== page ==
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Rural students struggle on N.M. standardized tests

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Some rural New Mexico school districts with sizable Native American student populations continue to struggle on the state’s standardized test even as Native Americans statewide show progress and larger school districts near reservations post record growth.

An analysis of state Public Education Department data by The Associated Press found that the Zuni and Dulce school districts had the highest percentage of students last year scoring “level 1” — the lowest available ranking and well below the proficient mark.

According to state numbers, 45 percent of Zuni Public School District students tested at that level in math and 32 percent scored the same in reading. The numbers were similar for Dulce Independent Schools on the Jicarilla Apache Reservation, where only 3 percent of students tested proficient in math and 7 percent were proficient in reading.

The percentage of students testing at the lowest level rose for both districts in 2018 while the percentage of proficient students remained flat. Both districts received an “F’’ grade from the state last year.

Superintendents for the two districts did not immediately return messages seeking comment from the AP.

The results released this week are from the test known as Partnership for Assessment of Readiness for College and Careers, or PARCC. Administered by New Mexico and other states, the test is designed to show how well schools helped students from grades 3 to 11 meet Common Core standards.

Despite the struggles of certain Native American districts, the statewide results show Native American students have made significant progress.

Native Americans have seen the biggest gains in reading scores over the last four years, climbing from less than 14 percent of students being proficient to nearly 22 percent this year. They also improved in math.

State education officials and superintendents say the reasons include the reforms adopted in schools that serve large Native American populations — from Gallup along the Arizona-New Mexico border to the Farmington and Central Consolidated districts in northwestern New Mexico. Those districts had double-digit gains in improvement for reading and marked steady improvement in math scores.

Farmington Superintendent Gene Schmidt said his district is one of the most diverse in the state, with equal numbers of white, Hispanic and Native American students. He touted his schools’ rates of proficiency, particularly in reading.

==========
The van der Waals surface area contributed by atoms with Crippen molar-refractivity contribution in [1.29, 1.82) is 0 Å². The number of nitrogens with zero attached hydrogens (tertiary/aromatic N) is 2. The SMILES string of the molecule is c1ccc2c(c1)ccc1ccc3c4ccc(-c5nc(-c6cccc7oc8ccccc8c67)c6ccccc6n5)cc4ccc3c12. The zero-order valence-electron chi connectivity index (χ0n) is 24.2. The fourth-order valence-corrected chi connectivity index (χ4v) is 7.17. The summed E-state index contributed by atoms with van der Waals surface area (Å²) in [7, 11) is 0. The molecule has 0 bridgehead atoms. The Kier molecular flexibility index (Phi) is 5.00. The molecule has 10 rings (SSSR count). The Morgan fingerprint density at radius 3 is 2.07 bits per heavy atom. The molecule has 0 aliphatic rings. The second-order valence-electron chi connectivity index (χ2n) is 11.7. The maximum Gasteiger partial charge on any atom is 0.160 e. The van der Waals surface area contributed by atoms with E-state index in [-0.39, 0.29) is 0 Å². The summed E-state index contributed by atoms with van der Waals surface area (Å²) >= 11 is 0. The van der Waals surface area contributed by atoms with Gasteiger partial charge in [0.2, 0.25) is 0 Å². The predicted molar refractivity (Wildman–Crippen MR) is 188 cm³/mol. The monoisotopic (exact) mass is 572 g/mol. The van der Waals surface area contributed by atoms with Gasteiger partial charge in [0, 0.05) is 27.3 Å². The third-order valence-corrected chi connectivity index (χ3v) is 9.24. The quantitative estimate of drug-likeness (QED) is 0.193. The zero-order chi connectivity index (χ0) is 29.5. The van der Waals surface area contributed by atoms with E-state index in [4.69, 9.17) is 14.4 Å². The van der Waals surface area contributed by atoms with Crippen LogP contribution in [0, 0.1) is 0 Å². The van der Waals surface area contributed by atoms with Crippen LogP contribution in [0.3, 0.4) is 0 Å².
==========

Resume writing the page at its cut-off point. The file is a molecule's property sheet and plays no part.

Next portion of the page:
“That is a witness to the belief that all kids can learn,” he said, noting that he won’t be happy until every child is proficient.

Gallup Superintendent Mike Hyatt said he was pleased with the improvements in his schools, saying 600 more students this year are proficient in math and reading.

“This is the largest growth our district has ever seen in the history of the school district,” he said. “We were considered the lowest performing school district in New Mexico not too many years back. We have now dug ourselves out of the bottom.”

But he acknowledged the celebration isn’t lasting long as the goal is to surpass the state average, and Gallup schools aren’t there yet.

Hyatt described McKinley County as one of the most impoverished counties in New Mexico. It’s also one of the largest districts when it comes to distance, with one school being more than 100 miles away from district headquarters.

“These things pose challenges,” he said.

But Hyatt said there are opportunities. He pointed to the district’s diversity as a benefit and said the schools have community support.

One example is Ramah Elementary, a small school in a rural area. Since 2015, the school has seen increases in math and reading proficiency of nearly 30 percent, Hyatt said.

The district also has seen its teacher retention rate increase by one third and student suspension rates have plummeted by nearly two thirds. Hyatt said this means teachers feel they’re part of a successful learning environment and that students are more engaged.

“That’s what this is all about — giving students an opportunity to maximize their learning,” Hyatt said.

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